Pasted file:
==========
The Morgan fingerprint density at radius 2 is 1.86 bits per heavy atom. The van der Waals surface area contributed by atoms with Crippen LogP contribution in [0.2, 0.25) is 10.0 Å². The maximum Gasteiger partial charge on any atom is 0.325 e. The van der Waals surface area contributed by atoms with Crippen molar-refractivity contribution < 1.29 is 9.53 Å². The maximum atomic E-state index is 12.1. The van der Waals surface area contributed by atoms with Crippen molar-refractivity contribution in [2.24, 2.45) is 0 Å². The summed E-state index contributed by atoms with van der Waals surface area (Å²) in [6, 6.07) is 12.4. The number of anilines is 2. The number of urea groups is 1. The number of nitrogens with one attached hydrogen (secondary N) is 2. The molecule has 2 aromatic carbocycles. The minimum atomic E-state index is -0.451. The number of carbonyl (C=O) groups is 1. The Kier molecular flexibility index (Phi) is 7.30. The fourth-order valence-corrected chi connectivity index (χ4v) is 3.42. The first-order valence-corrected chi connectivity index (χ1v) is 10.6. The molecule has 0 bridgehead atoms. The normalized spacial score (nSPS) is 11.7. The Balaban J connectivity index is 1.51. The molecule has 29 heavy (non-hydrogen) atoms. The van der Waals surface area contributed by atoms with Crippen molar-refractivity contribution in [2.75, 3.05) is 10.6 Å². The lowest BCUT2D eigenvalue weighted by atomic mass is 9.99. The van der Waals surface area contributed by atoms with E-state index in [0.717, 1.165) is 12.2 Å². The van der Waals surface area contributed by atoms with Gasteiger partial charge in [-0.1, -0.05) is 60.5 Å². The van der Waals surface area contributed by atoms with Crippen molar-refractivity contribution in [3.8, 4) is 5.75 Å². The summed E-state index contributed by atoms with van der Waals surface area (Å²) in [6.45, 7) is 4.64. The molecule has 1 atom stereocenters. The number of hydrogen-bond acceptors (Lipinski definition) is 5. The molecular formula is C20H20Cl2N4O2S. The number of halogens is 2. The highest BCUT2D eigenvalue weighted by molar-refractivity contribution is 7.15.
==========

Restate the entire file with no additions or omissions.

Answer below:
The Morgan fingerprint density at radius 2 is 1.86 bits per heavy atom. The van der Waals surface area contributed by atoms with Crippen LogP contribution in [0.2, 0.25) is 10.0 Å². The maximum Gasteiger partial charge on any atom is 0.325 e. The van der Waals surface area contributed by atoms with Crippen molar-refractivity contribution < 1.29 is 9.53 Å². The maximum atomic E-state index is 12.1. The van der Waals surface area contributed by atoms with Crippen molar-refractivity contribution in [2.24, 2.45) is 0 Å². The summed E-state index contributed by atoms with van der Waals surface area (Å²) in [6, 6.07) is 12.4. The number of anilines is 2. The number of urea groups is 1. The number of nitrogens with one attached hydrogen (secondary N) is 2. The molecule has 2 aromatic carbocycles. The minimum atomic E-state index is -0.451. The number of carbonyl (C=O) groups is 1. The Kier molecular flexibility index (Phi) is 7.30. The fourth-order valence-corrected chi connectivity index (χ4v) is 3.42. The first-order valence-corrected chi connectivity index (χ1v) is 10.6. The molecule has 0 bridgehead atoms. The normalized spacial score (nSPS) is 11.7. The Balaban J connectivity index is 1.51. The molecule has 29 heavy (non-hydrogen) atoms. The van der Waals surface area contributed by atoms with Crippen molar-refractivity contribution in [2.75, 3.05) is 10.6 Å². The lowest BCUT2D eigenvalue weighted by atomic mass is 9.99. The van der Waals surface area contributed by atoms with E-state index in [0.717, 1.165) is 12.2 Å². The van der Waals surface area contributed by atoms with Gasteiger partial charge in [-0.1, -0.05) is 60.5 Å². The van der Waals surface area contributed by atoms with Crippen molar-refractivity contribution in [3.8, 4) is 5.75 Å². The summed E-state index contributed by atoms with van der Waals surface area (Å²) in [6.45, 7) is 4.64. The molecule has 1 atom stereocenters. The number of hydrogen-bond acceptors (Lipinski definition) is 5. The molecular formula is C20H20Cl2N4O2S. The number of halogens is 2. The highest BCUT2D eigenvalue weighted by molar-refractivity contribution is 7.15.